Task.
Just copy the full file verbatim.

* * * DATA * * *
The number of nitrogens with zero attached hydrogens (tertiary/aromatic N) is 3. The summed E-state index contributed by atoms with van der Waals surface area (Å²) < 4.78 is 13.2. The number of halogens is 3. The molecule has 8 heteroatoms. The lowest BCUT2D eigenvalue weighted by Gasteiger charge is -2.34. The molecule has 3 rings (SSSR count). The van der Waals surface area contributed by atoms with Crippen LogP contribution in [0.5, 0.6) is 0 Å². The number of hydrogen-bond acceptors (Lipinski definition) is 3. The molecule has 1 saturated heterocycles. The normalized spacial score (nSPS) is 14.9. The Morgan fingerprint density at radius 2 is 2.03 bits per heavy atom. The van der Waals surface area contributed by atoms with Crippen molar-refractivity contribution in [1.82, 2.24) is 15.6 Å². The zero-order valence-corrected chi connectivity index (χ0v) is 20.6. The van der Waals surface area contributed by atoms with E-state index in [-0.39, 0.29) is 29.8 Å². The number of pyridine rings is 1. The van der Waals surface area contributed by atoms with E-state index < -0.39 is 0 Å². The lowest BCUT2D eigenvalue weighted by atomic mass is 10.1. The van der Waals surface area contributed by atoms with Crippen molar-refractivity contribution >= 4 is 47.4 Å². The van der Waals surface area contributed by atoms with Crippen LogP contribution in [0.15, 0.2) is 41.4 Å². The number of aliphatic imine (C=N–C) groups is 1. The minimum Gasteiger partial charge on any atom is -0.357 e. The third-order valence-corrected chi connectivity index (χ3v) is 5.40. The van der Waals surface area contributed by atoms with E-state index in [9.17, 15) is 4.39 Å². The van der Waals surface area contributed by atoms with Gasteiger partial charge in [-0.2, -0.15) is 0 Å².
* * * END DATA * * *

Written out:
The number of nitrogens with zero attached hydrogens (tertiary/aromatic N) is 3. The summed E-state index contributed by atoms with van der Waals surface area (Å²) < 4.78 is 13.2. The number of halogens is 3. The molecule has 8 heteroatoms. The lowest BCUT2D eigenvalue weighted by Gasteiger charge is -2.34. The molecule has 3 rings (SSSR count). The van der Waals surface area contributed by atoms with Crippen LogP contribution in [0.5, 0.6) is 0 Å². The number of hydrogen-bond acceptors (Lipinski definition) is 3. The molecule has 1 saturated heterocycles. The normalized spacial score (nSPS) is 14.9. The Morgan fingerprint density at radius 2 is 2.03 bits per heavy atom. The van der Waals surface area contributed by atoms with Crippen molar-refractivity contribution in [1.82, 2.24) is 15.6 Å². The zero-order valence-corrected chi connectivity index (χ0v) is 20.6. The van der Waals surface area contributed by atoms with E-state index in [-0.39, 0.29) is 29.8 Å². The number of pyridine rings is 1. The van der Waals surface area contributed by atoms with E-state index < -0.39 is 0 Å². The lowest BCUT2D eigenvalue weighted by atomic mass is 10.1. The van der Waals surface area contributed by atoms with Crippen molar-refractivity contribution >= 4 is 47.4 Å². The van der Waals surface area contributed by atoms with Crippen LogP contribution in [0.15, 0.2) is 41.4 Å². The number of aliphatic imine (C=N–C) groups is 1. The minimum Gasteiger partial charge on any atom is -0.357 e. The third-order valence-corrected chi connectivity index (χ3v) is 5.40. The van der Waals surface area contributed by atoms with E-state index in [9.17, 15) is 4.39 Å². The van der Waals surface area contributed by atoms with Gasteiger partial charge in [-0.2, -0.15) is 0 Å².